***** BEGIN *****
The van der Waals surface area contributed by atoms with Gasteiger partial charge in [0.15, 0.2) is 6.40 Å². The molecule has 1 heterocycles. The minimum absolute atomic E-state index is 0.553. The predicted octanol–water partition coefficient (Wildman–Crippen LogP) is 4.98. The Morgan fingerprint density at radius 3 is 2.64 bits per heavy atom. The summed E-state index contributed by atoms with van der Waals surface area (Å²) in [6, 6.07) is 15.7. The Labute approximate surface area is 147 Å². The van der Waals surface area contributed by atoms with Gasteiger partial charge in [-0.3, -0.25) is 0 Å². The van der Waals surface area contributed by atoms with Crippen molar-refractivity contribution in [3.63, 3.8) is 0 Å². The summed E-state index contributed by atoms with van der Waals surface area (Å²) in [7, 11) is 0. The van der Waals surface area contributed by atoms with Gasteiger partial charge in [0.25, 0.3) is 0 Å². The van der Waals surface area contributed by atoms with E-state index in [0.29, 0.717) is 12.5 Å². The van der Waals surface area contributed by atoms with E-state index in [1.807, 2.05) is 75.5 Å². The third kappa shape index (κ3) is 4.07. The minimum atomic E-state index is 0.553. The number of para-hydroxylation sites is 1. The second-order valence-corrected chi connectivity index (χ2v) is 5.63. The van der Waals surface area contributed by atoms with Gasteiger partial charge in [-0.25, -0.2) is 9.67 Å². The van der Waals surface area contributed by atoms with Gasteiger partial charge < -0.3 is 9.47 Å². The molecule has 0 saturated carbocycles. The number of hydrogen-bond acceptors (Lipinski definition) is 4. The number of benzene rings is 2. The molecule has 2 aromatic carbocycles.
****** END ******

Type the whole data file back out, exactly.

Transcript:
The van der Waals surface area contributed by atoms with Gasteiger partial charge in [0.15, 0.2) is 6.40 Å². The molecule has 1 heterocycles. The minimum absolute atomic E-state index is 0.553. The predicted octanol–water partition coefficient (Wildman–Crippen LogP) is 4.98. The Morgan fingerprint density at radius 3 is 2.64 bits per heavy atom. The summed E-state index contributed by atoms with van der Waals surface area (Å²) in [6, 6.07) is 15.7. The Labute approximate surface area is 147 Å². The van der Waals surface area contributed by atoms with Gasteiger partial charge in [-0.3, -0.25) is 0 Å². The van der Waals surface area contributed by atoms with Crippen molar-refractivity contribution in [3.63, 3.8) is 0 Å². The summed E-state index contributed by atoms with van der Waals surface area (Å²) in [7, 11) is 0. The van der Waals surface area contributed by atoms with Gasteiger partial charge in [0.25, 0.3) is 0 Å². The van der Waals surface area contributed by atoms with E-state index in [0.29, 0.717) is 12.5 Å². The van der Waals surface area contributed by atoms with E-state index in [1.807, 2.05) is 75.5 Å². The third kappa shape index (κ3) is 4.07. The minimum atomic E-state index is 0.553. The number of para-hydroxylation sites is 1. The second-order valence-corrected chi connectivity index (χ2v) is 5.63. The van der Waals surface area contributed by atoms with Gasteiger partial charge in [-0.25, -0.2) is 9.67 Å². The van der Waals surface area contributed by atoms with Gasteiger partial charge < -0.3 is 9.47 Å². The molecule has 0 saturated carbocycles. The number of hydrogen-bond acceptors (Lipinski definition) is 4. The number of benzene rings is 2. The molecule has 2 aromatic carbocycles.